You might have dozens or even hundreds of MonoBehaviour based scripts in your typical Unity3D projects.
For some reasons, either you want to protect your source code from direct access by others, or you might want to put stable helper utility functions in a separate assembly, it is likely that you would like to package all these scripts into a .net assembly in the form of a DLL.
This post focuses on the detailed procedures to implement such functions.
- If you use Mac OSX, create a new solution in Xamarin Studio (or MonoDevelop); if you are in Windows, use Visuals studio:
- Create a library project:
- Add references of UnityEngine.dll and/or UnityEditor.dll to the project, you can do so by browsing into the folder (typically, depending on your specific Unity3D installation directory):
Windows: C:\Program Files\Unity\Editor\Data\Managed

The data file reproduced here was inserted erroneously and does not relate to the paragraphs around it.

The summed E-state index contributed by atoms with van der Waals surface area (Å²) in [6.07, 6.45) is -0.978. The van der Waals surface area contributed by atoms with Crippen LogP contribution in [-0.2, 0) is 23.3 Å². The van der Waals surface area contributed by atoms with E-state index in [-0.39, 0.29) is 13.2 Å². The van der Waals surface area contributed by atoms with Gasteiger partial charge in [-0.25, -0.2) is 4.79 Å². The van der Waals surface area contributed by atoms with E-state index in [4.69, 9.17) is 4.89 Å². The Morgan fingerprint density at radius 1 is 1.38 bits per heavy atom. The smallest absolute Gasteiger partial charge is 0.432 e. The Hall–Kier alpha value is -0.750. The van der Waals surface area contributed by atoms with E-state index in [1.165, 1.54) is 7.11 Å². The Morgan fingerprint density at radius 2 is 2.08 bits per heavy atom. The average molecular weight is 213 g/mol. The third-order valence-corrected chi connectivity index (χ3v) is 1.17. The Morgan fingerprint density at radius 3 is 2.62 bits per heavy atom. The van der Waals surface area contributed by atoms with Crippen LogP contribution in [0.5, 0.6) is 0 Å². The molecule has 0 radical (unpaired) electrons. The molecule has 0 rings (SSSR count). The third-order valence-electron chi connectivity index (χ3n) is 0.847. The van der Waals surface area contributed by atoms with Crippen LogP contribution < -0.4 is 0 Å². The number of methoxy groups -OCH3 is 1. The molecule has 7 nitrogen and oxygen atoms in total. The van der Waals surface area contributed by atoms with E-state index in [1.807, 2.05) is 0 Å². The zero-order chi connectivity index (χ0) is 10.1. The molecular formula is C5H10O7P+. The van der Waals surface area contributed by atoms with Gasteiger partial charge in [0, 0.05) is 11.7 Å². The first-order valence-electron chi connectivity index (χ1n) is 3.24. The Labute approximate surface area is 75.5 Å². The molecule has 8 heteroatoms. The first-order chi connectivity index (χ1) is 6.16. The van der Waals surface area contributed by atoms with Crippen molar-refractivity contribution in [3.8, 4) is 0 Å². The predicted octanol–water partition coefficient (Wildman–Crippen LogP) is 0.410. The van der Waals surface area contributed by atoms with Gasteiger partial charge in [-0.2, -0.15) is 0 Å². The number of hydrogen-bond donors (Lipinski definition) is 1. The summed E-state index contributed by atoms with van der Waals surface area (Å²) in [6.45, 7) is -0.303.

- Add or create the MonoBehaviour script to the library project. In this example, I just created a new script, which is pretty simple:
- Now, here comes the most important step, and most developers fail to be successful in packaging the scripts into DLL, simply due to missing of this step: change the .net version to .Net 3.5 in project settings.
On OSX (Xamarin Studio): Click menu Project > [YourProject] Option, select Build > General on the left panel, and then select Mono/.Net 3.5, as shown below:
On Windows (Visual Studio), select the project, press ALT + Enter, and in the popup dialog, change the .Net version to .Net 3.5.
- Build the assembly, and find the generated dll in the bin folder;
- Copy the dll into the Assets/ folder of our Unity Project:
Note: You don’t have to put this dll into /Plugins folder
- Now expand the DLL assembly in Unity3D, you will find an icon for your script:
- Drag the MonoBehaviour to a game object, and run the app!
Yeal, you get what you want now! Happy clean coding!